Uh-oh, it looks like your Internet Explorer is out of date.

For a better shopping experience, please upgrade now.

As Time Goes By: The Life of Ingrid Bergman

As Time Goes By: The Life of Ingrid Bergman

by Laurence Leamer

Editorial Reviews

Publishers Weekly - Publisher's Weekly
Leamer interviewed people who knew Bergman well, and he presents here a convincing portrait at odds with the idolized image of the screen. The author (The Paper Revolutionaries, etc.) covers the late actress's life and career from her birth in 1915, through her early successes in Sweden and Hollywood, up to her death of cancer at age 66. Revered in America as the devoted wife of Dr. Petter Lindstrom and mother of their young daughter Pia, as well as for the noble movie innocents she played, Bergman was quite the opposite, according to Leamer. She was away from home often, drank heavily and was sexually active with her fellow actors and directors. He describes Bergman's years following the scandal when she left her husband and child to live with Roberto Rossellini in Italy, the failure of their film Stromboli, the chaotic consequences of their eventual marriage and divorce, the effects on their children and the deserted Pia. Although a self-absorbed woman, as Leamer also notes, she earned three Oscars and fame as a professional, working almost to the end of her life. Photos not seen by PW. 50,000 first printing; $65,000 ad/promo; first serial to People magazine and the National Inquirer; BOMC alternate; author tour. (March 19)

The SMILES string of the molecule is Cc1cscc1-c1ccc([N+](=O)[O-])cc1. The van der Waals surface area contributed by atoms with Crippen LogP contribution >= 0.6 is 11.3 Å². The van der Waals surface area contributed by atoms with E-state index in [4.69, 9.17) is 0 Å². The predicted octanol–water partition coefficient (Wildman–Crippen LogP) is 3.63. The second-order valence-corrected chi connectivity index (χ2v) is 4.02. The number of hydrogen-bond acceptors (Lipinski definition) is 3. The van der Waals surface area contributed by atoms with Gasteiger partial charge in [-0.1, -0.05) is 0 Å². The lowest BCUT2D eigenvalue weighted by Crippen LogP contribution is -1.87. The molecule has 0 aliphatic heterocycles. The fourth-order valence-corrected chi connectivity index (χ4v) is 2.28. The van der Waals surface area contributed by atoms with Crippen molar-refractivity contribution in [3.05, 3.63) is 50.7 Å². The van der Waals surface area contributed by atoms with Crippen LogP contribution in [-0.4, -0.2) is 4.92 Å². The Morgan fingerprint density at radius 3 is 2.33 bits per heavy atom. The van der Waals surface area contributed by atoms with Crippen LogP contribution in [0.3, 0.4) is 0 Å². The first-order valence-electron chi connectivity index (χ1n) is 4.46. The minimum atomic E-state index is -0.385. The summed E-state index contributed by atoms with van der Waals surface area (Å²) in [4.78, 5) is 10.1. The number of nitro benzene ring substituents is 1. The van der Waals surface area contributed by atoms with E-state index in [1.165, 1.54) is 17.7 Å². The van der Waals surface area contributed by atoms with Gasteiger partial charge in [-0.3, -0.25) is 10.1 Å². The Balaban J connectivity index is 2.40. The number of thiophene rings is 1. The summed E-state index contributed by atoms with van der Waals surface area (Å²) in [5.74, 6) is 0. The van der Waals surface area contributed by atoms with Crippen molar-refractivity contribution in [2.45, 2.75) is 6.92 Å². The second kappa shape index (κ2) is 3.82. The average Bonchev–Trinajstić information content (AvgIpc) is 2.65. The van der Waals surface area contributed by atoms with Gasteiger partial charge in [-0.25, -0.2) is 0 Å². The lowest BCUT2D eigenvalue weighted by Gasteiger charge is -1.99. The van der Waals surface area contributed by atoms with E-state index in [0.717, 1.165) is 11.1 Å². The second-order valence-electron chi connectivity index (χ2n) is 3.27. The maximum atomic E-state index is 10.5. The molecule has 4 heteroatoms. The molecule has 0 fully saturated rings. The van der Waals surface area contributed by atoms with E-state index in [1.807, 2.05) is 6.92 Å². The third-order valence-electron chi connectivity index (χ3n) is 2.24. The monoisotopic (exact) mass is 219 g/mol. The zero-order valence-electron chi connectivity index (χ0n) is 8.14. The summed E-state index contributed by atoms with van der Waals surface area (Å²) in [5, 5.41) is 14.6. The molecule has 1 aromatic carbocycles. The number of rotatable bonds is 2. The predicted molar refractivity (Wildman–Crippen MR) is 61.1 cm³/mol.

Library Journal - Library Journal
As Time Goes By is a superior star biography. Leamer interviewed everyone still living who played an important part in Bergman's life (but not Bergman, who died in 1982, or her second husband, Roberto Rossellini, who died in 1977), and he also did a good job of digging through the printed material on her. He takes issue with some self-serving statements made by Bergman in her autobiography ( Ingrid Bergman: my story ), and he seems to have the facts to back up his assertions. Most startling is Leamer's claim that before she ever met Rossellini, Bergman at one point was engaging in three extramarital affairs simultaneously. Throughout, Learmer remains fair but sympathetic toward his subject, and his book is well written. John Smothers, Monmouth Cty. Lib., Freehold, N.J.

Product Details

HarperCollins Publishers
Publication date:
Edition description:
1st ed

Customer Reviews

Average Review:

Post to your social network


Most Helpful Customer Reviews

See all customer reviews